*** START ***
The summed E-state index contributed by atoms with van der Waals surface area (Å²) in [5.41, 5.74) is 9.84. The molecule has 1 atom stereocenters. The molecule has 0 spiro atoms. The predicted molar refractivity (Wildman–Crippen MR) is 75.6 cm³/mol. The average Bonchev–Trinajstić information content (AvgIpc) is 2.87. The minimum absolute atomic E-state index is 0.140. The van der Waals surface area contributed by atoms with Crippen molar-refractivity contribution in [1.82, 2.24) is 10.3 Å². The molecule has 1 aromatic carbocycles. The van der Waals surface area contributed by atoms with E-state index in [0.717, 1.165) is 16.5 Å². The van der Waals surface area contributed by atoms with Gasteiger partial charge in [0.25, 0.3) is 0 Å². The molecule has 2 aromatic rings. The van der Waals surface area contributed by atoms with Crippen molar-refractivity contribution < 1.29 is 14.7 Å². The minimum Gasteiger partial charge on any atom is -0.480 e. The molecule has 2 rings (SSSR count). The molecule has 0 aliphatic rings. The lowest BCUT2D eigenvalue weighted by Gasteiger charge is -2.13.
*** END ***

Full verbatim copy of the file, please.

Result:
The summed E-state index contributed by atoms with van der Waals surface area (Å²) in [5.41, 5.74) is 9.84. The molecule has 1 atom stereocenters. The molecule has 0 spiro atoms. The predicted molar refractivity (Wildman–Crippen MR) is 75.6 cm³/mol. The average Bonchev–Trinajstić information content (AvgIpc) is 2.87. The minimum absolute atomic E-state index is 0.140. The van der Waals surface area contributed by atoms with Crippen molar-refractivity contribution in [1.82, 2.24) is 10.3 Å². The molecule has 1 aromatic carbocycles. The van der Waals surface area contributed by atoms with E-state index in [0.717, 1.165) is 16.5 Å². The van der Waals surface area contributed by atoms with Gasteiger partial charge in [0.25, 0.3) is 0 Å². The molecule has 2 aromatic rings. The van der Waals surface area contributed by atoms with Crippen molar-refractivity contribution < 1.29 is 14.7 Å². The minimum Gasteiger partial charge on any atom is -0.480 e. The molecule has 2 rings (SSSR count). The molecule has 0 aliphatic rings. The lowest BCUT2D eigenvalue weighted by Gasteiger charge is -2.13.